MCAS & Medical Marijuana: Can Cannabis Help Us?

I get a lot of search traffic asking about mast cell disease and marijuana or cannabis, and I was also curious about it myself, so I did a little research.

I always like to go to the experts and since I am still reading (and reviewing!) Dr. Afrin’s book, Never Bet Against Occam, I thought I’d see if he had anything to say about the topic and sure enough, he addresses it.

This is directly from the glossary section:

The mast cell surface features (inhibitory) cannabinoid receptors, making me wonder whether at least some of the chronically ill patients out there who claim that the only thing that makes them feel better is marijuana might be unrecognized MCAS patients in whom THC’s binding with the cannabinoid receptors on their dysfunctional mast cells leads to a quieting of the activity of those cells and thus a lessening of symptoms.

Dr. Afrin is citing research which has proven that the mast cell has cannabinoid receptors, so that’s very interesting and something I hadn’t come across yet:

Cannabinoids are broadly immunosuppressive, and anti-inflammatory properties have been reported for certain marijuana constituents and endogenously produced cannabinoids. The CB2 cannabinoid receptor is an established constituent of immune system cells, and we have recently established that the CB1 cannabinoid receptor is expressed in mast cells. In the present study, we sought to define a role for CB1 in mast cells and to identify the signalling pathways that may mediate the suppressive effects of CB1 ligation on mast cell activation. Our results show that CB1 and CB2 mediate diametrically opposed effects on cAMP levels in mast cells. The observed long-term stimulation of cAMP levels by the Gαi/o-coupled CB1 is paradoxical, and our results indicate that it may be attributed to CB1-mediated transcriptional regulation of specific adenylate cyclase isoenzymes that exhibit superactivatable kinetics. Taken together, these results reveal the complexity in signalling of natively co-expressed cannabinoid receptors and suggest that some anti-inflammatory effects of CB1 ligands may be attributable to sustained cAMP elevation that, in turn, causes suppression of mast cell degranulation.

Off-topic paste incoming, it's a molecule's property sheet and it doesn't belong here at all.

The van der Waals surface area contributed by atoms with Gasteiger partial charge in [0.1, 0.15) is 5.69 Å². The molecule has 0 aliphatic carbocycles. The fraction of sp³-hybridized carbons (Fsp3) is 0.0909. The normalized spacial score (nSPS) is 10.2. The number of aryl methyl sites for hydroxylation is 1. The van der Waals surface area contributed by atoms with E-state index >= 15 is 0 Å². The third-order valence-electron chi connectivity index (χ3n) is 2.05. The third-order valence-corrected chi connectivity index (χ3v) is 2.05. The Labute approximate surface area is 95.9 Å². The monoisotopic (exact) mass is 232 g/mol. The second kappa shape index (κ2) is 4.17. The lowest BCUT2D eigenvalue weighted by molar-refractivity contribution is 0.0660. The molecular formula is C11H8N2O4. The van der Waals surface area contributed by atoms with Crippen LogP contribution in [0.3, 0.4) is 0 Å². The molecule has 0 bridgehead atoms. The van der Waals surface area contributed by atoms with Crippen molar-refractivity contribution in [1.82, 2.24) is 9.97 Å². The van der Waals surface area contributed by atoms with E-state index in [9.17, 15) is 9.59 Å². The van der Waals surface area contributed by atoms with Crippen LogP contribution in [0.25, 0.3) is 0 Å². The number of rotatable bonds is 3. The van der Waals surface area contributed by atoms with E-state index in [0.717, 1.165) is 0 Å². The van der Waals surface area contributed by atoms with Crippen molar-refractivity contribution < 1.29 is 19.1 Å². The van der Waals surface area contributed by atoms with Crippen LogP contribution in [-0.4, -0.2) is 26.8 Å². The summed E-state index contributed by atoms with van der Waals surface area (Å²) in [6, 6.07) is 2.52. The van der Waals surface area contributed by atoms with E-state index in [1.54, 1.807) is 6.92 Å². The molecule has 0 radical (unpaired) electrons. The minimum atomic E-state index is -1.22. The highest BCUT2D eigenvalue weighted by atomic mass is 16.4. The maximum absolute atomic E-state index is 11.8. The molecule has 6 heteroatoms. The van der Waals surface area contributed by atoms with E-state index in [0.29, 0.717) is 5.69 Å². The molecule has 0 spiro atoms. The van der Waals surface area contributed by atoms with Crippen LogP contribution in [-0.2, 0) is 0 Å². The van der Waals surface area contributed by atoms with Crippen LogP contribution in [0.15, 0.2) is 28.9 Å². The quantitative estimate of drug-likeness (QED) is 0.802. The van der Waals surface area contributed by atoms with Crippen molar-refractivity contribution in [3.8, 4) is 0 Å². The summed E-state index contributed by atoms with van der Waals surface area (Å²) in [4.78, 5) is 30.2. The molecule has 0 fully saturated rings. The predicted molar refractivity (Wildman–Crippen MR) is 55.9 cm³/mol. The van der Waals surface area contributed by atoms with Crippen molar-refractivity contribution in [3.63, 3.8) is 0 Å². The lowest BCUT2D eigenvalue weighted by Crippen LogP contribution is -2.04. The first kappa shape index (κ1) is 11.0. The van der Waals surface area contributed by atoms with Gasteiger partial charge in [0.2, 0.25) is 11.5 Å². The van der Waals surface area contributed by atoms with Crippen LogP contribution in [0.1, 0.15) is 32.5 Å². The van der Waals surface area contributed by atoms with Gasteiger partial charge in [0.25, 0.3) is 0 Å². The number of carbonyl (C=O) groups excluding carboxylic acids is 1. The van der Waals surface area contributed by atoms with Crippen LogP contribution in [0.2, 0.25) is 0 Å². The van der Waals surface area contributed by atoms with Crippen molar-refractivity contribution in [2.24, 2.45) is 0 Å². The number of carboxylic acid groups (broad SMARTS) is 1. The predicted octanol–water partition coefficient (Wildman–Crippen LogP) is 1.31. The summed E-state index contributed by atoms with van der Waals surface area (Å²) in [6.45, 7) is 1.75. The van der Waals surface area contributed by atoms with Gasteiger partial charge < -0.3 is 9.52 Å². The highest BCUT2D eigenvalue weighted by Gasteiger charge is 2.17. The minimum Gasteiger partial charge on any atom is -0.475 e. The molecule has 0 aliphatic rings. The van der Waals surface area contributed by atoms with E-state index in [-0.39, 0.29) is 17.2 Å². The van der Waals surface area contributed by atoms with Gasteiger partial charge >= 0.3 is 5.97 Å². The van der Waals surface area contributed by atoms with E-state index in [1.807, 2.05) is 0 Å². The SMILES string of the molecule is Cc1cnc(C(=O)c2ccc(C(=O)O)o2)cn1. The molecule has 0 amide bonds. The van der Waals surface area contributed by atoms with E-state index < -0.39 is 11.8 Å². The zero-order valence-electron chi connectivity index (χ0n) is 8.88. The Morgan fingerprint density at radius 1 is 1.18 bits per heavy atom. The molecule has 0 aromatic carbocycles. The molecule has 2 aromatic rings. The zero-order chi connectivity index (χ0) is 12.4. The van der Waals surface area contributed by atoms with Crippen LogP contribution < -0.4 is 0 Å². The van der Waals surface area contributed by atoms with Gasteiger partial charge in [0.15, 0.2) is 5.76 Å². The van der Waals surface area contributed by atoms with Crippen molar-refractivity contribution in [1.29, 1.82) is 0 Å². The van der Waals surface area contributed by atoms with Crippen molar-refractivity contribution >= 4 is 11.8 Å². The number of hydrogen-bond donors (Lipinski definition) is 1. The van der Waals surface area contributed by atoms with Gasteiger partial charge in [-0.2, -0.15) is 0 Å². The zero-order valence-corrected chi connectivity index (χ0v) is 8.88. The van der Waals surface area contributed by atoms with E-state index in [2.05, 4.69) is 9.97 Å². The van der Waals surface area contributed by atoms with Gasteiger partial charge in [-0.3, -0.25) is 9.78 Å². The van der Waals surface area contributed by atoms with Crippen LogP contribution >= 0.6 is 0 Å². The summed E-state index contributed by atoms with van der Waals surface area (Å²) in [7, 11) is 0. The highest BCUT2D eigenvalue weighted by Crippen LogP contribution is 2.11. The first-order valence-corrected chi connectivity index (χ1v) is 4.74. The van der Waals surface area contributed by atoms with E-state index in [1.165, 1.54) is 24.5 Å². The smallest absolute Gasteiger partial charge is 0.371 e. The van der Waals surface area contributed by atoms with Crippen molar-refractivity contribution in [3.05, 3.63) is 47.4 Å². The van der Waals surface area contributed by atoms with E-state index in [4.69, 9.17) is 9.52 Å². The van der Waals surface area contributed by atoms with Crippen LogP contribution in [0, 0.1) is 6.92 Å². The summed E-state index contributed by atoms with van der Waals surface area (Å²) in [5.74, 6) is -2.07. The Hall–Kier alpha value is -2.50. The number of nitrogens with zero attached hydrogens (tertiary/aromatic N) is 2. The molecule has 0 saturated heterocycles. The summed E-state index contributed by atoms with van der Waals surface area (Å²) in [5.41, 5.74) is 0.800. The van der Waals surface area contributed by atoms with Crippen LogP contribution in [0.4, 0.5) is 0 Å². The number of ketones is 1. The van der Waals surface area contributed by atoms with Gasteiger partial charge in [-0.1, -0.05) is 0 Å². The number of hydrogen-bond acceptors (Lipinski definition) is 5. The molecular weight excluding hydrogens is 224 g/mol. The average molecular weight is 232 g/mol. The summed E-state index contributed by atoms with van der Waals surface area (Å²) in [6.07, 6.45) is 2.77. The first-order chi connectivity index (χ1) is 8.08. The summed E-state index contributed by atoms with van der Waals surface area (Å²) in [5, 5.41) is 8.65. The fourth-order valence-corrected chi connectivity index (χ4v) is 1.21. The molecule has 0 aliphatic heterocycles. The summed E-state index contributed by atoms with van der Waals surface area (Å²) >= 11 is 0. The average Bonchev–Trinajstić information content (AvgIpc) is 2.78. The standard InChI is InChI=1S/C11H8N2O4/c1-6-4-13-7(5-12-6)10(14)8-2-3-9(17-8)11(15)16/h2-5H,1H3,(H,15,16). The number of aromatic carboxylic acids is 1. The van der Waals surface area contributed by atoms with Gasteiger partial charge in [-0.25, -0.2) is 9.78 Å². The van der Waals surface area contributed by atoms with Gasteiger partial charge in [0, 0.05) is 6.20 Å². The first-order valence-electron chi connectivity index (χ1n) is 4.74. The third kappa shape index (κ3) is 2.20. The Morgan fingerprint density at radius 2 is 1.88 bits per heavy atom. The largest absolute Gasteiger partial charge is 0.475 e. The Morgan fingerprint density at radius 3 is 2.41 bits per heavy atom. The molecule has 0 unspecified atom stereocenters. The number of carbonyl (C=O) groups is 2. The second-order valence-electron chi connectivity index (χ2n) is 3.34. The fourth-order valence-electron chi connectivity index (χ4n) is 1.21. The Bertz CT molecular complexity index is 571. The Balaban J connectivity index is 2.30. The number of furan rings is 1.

So that was surprising to learn (who knew our mast cells had cannabinoid receptors?!) and that’s enough evidence to convince me that medical marijuana has the potential to help at least some mast cell disease patients.

I’d love to see more research in this area, to be honest. Hopefully federal law will change soon so that can happen.

 

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